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Today's challenges require a different kind of engineer.

The National Academy of Engineering’s Grand Challenges are striking in that many of them are not just technical but also social and political — for example, to “provide access to clean water” and “prevent nuclear terror.” But dealing with these concerns, dealing with people, in other words, has never been the primary focus of engineering. Witness the fact that only six of 541 people in the current U.S. Congress are engineers.

In the face of current pressing global problems, we need engineers who are as comfortable at the conference table or policy meeting as at the lab bench. But in order to achieve this, we must make engineering school an attractive place for students who are interested in more than just what makes things tick.

One way to think about our students and their education comes from Cambridge University psychologist Simon Baron-Cohen. He has identified two ways to describe some personality differences: “empathizing” and “systemizing.” Empathizing reflects an orientation toward people: understanding the emotions and thoughts of others, and responding accordingly. Systemizing is an orientation toward anything that has inputs and outputs. This includes technical systems (computers, say), abstract systems (mathematics), motoric systems (playing musical instruments), and taxonomies. As Baron-Cohen writes, “Systemizing is our most powerful way of understanding and predicting the law-governed inanimate universe. Empathizing is our most powerful way of understanding and predicting the social world.”

In order to understand these differences, Baron-Cohen’s research group created questionnaires to measure the Empathy Quotient (EQ) and the Systemization Quotient (SQ). Individuals with higher SQ scores than EQ scores are described as “systemizers,” and the converse as “empathizers” Individuals with similar EQ and SQ scores are described as “balanced.” You can find out your own scores and orientation at

To get more balanced graduates, admissions criteria and curricula have to change.

It’s not a big stretch to guess that many engineers and engineering students tend toward high SQs. (Note that this test measures orientation towards system, not ability). And we normally admit students into engineering on the basis of their math and science grades and standardized test scores, which all but guarantees that they will have high SQs. In addition, traditional engineering curricula, with their emphasis on individual work like exams and problem sets, have little to offer students who might be more oriented toward people. Yet, since we are starting to recognize that good engineers need to be oriented toward both systemizing and empathizing, shouldn’t we be trying to make engineering education attractive to students with high EQs as well?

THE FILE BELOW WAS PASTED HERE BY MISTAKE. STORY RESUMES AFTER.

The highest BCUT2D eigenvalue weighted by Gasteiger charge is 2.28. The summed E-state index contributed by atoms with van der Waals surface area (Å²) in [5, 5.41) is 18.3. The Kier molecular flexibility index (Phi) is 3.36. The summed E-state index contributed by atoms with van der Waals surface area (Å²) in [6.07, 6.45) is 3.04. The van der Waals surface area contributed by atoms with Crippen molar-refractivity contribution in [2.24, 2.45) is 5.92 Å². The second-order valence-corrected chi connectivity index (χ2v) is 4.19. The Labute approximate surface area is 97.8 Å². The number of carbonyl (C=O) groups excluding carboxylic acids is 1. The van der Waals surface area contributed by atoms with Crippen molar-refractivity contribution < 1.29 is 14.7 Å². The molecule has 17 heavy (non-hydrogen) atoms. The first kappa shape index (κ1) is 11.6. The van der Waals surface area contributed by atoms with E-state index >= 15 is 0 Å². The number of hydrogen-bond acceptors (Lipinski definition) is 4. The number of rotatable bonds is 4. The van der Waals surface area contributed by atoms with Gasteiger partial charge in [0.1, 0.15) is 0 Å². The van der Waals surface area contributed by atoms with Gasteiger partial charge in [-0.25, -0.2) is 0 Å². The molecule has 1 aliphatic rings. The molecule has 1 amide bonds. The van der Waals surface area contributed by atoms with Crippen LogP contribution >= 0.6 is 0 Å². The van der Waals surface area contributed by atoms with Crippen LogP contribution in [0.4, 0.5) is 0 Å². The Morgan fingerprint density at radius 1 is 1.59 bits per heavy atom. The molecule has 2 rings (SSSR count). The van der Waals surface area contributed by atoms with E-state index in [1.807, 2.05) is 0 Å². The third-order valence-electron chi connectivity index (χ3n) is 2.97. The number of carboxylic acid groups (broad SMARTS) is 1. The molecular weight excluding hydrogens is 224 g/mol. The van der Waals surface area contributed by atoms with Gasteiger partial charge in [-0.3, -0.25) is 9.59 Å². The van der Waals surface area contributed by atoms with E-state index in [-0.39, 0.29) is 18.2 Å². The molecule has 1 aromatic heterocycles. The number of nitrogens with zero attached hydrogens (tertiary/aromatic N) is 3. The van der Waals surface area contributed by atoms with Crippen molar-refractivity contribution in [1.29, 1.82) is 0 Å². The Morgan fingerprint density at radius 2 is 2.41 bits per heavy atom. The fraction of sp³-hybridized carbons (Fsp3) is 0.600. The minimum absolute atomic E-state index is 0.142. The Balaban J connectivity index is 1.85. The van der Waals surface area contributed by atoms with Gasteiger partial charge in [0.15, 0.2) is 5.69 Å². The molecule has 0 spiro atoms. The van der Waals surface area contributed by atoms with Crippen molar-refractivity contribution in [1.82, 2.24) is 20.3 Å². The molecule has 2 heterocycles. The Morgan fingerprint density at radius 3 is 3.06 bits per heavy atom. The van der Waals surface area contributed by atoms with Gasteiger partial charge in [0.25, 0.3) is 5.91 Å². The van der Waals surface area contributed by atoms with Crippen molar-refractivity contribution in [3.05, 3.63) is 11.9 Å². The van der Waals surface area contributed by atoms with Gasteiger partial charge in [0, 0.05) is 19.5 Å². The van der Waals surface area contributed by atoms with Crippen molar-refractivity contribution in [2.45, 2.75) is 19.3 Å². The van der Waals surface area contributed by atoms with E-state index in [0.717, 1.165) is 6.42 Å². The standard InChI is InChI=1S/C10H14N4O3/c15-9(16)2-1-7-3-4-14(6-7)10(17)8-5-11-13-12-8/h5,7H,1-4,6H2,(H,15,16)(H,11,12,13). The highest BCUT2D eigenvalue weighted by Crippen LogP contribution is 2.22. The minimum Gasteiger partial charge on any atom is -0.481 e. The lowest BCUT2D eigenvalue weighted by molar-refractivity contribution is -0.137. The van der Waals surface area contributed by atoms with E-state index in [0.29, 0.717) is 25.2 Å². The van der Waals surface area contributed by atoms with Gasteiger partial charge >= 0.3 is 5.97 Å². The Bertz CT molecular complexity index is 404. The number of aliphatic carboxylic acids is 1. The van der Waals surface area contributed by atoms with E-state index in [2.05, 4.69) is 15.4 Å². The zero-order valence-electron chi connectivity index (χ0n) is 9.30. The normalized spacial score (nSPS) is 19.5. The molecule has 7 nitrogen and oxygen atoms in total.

I would argue that we need to take a hard look at the engineering school culture and our admissions criteria, then think about to whom we appeal and whom we are recruiting to be the engineers of tomorrow — and what needs to change. Surely, we need to place increasing emphasis on teamwork, leadership, and communication — all facets of the engineering skills set that draw on an orientation toward people. And we might begin looking at more than just math grades. At the Franklin W. Olin College of Engineering, where I teach, part of the admissions process involves observing how prospective students work with peers to discuss and present a challenging topic. It gives us a glimpse of how they will interact with future teammates, and it gives them a taste of what to expect at the school.

Engineering schools have made a good start by incorporating more group and project work into the curricula. But we should expand opportunities for students to work with non-engineers, whether through service learning or interdisciplinary projects with students in other programs.

Engineering will always need and attract systemizers. But if we want to get balanced engineers, we need to start by balancing our curricula.

Debbie Chachra is an assistant professor of materials science at the Franklin W. Olin College of Engineering.




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